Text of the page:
Missouri’s only klezmer big band will play ‘happy music’ at Sababa


William Motchan

Marc Hochberg will perform with Klezundheit! a klezmer big band in St. Louis, at the Sababa Jewish Arts and Culture Festival on Sept. 18. File photo: Bill Motchan

BILL MOTCHAN, Special to the Jewish Light

Few musical styles bring as much energy to the stage as klezmer, a genre with Eastern European Jewish roots. Klezmer blends jazz with Greek and Balkan melodies to create a unique sound that usually includes a fiddle, clarinet and accordion. 

On Sept. 18, the Sababa Jewish Arts and Cultural Festival will feature Missouri’s only klezmer big band, known as Klezundheit! The Jewish Light caught up with Bob Herman, the group’s leader and conductor, for a preview of their upcoming performance.

How did Klezundheit! originate?

We formed as a temple project at Central Reform Congregation 22 years ago. My very good friend Paul Wexler, who is a very talented clarinetist, and I played the oboe when we were playing in an orchestra together. I said, ‘There’s not a lot of Klezmer music going on here, and I’m interested in it.’ He grew up in Manhattan and heard it everywhere, but never played it. So we started exploring it.

How would you describe klezmer music to someone who hasn’t experienced it?

Generally, it’s happy music. Even the sad music is happy music.

Does Klezundheit! perform a specific type of klezmer?

We model ourselves after a group called the Klezmer Conservatory Band, which was out of Boston and the Berklee School of Music. They were a large ensemble doing transcriptions in the klezmer style, and they’re no longer in existence, but we are.

What’s the most challenging part of conducting a big band?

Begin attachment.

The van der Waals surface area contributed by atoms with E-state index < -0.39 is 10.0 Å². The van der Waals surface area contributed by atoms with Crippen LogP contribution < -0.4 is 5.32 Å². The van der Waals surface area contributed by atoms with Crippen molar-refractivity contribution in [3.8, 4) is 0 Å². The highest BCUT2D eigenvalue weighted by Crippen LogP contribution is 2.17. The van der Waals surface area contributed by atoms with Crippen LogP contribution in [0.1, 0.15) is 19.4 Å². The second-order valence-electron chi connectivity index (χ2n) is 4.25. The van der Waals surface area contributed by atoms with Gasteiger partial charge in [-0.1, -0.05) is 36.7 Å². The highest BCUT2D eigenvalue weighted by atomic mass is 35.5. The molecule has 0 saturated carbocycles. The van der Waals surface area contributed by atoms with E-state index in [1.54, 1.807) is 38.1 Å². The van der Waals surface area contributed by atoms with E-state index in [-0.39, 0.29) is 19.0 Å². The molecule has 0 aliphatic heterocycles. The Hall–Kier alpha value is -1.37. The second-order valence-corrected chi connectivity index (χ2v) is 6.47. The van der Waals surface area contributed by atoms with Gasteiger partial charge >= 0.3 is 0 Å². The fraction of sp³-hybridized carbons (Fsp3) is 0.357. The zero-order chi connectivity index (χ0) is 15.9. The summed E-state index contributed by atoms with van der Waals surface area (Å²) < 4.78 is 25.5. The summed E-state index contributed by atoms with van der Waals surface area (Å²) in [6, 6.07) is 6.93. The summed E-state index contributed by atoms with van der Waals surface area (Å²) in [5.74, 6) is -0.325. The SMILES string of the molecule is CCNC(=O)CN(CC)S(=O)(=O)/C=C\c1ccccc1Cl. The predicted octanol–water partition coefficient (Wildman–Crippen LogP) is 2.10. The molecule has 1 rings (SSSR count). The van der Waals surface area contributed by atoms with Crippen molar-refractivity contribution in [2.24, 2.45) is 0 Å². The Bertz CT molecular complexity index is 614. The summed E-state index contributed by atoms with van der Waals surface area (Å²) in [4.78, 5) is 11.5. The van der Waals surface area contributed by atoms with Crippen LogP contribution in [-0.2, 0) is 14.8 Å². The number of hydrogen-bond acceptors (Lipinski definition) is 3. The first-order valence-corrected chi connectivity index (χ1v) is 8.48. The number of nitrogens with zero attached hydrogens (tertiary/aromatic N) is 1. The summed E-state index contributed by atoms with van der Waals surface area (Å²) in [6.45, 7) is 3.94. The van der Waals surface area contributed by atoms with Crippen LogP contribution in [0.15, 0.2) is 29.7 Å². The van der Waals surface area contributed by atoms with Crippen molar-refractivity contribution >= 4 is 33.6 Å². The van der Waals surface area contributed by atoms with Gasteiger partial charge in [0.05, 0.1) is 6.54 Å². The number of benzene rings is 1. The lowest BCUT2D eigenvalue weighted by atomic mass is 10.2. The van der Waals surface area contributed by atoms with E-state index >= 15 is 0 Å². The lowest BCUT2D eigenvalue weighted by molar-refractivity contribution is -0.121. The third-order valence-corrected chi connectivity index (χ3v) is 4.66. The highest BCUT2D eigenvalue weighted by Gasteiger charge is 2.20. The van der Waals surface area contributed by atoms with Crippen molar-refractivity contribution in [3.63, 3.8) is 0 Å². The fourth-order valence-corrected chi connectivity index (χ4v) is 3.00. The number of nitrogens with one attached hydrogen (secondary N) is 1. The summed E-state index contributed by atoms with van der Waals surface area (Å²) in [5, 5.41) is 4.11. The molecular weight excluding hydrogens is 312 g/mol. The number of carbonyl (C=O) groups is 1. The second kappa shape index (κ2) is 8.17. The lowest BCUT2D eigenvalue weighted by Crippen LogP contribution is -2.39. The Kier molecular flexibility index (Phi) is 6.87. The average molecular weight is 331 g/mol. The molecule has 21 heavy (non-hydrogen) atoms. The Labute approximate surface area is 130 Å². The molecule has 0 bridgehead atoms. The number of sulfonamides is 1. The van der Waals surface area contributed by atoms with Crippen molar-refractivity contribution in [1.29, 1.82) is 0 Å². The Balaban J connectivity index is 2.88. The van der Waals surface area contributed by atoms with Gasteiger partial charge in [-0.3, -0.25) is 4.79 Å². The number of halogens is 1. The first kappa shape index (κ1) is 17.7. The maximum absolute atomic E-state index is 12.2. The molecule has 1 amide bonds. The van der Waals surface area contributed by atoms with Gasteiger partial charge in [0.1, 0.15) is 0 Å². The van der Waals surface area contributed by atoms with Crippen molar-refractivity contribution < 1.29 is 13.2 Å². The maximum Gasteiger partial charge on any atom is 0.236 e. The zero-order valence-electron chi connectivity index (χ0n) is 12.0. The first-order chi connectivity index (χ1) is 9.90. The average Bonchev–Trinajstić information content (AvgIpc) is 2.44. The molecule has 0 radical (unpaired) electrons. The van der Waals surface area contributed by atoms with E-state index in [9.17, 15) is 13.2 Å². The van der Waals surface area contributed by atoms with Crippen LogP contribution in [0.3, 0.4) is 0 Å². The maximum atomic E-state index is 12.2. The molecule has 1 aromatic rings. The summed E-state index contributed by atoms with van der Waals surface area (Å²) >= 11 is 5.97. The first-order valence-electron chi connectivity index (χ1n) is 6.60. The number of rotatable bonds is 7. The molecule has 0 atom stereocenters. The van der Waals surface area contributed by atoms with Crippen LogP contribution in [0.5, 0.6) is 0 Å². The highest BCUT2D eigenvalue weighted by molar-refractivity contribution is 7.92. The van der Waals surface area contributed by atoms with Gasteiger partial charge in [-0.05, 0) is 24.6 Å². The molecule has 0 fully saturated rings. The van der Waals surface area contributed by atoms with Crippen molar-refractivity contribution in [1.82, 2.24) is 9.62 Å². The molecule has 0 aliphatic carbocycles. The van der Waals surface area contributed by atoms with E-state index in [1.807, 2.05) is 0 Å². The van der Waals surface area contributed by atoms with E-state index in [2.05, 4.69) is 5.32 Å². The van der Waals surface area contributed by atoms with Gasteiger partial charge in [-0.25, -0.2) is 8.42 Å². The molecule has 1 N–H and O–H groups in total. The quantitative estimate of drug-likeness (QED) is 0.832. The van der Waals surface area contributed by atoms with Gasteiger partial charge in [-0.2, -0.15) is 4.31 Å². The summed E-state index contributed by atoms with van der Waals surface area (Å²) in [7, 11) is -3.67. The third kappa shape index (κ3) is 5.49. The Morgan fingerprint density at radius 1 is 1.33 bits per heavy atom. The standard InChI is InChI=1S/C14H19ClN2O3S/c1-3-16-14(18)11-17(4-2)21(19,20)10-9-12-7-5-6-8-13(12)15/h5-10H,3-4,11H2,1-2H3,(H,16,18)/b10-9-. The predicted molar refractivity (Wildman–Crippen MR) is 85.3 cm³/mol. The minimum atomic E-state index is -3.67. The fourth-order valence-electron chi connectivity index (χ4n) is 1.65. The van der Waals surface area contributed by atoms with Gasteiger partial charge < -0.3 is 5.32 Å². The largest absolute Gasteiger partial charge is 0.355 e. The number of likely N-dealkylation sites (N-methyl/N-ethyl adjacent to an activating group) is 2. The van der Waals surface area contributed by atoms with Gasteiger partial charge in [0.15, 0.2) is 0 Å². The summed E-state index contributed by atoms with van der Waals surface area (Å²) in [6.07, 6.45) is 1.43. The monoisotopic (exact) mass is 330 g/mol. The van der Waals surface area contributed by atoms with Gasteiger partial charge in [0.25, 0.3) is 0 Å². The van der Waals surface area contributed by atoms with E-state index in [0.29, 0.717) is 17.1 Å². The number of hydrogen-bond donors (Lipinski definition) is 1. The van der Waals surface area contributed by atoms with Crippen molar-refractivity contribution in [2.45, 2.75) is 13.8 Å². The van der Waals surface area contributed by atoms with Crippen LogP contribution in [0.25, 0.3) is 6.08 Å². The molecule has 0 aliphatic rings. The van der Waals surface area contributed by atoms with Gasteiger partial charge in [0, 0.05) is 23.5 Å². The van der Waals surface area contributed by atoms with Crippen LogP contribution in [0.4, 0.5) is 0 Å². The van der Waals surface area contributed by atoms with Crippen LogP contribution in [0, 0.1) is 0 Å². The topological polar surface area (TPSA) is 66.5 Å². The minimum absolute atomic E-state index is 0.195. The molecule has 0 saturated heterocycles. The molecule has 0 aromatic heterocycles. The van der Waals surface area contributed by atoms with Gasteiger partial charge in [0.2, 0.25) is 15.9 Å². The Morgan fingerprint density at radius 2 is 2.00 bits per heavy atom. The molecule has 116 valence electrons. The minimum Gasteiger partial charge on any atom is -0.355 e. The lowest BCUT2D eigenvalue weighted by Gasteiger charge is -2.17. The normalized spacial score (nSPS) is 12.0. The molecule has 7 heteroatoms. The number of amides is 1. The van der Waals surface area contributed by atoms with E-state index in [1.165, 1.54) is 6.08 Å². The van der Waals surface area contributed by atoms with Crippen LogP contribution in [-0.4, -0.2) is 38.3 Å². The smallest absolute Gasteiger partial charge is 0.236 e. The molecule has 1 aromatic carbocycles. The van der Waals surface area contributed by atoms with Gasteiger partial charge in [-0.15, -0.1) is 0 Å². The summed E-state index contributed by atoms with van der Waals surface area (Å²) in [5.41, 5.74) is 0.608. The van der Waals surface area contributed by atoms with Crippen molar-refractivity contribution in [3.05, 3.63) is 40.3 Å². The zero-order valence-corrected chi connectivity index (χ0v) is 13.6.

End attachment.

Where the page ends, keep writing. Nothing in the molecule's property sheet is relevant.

It’s like herding cats. I stay out of their way. My job is to set the tempo and push it and make sure it’s got energy. Music on the page just lies there like a turtle on its back. You need somebody to really push it in places that need pushing and make it into the happy music that it is.

The Klezundheit! big band has 13 members. Any notable musicians in the group?

We have a violinist who was in the original band, Marc Hochberg. I have written music specifically for him. I hope to do one of the pieces specifically for him. I wrote a piece for him 20 years ago called ‘Marc’s Hora.’ He’s just wonderful at it. He’s a terrific musician. I met him playing classical music and he was a violin prodigy.

When audiences hear Klezundheit! what kind of reception do you receive?

There was a series called ‘Garden Live!’ on KFUO back in the days when they were still a classical station. We had a great following, mostly non-Jews. They dug the music. There were happy people clapping and I taught them call and response in Yiddish. It very funny to see all these people who never had the experience of that really enjoy the music. We played at Baptist churches where they did everything but get up and dance.

During klezmer performances, is it common for audiences to get up and dance?

It has been known to happen so it may very well happen at Sababa.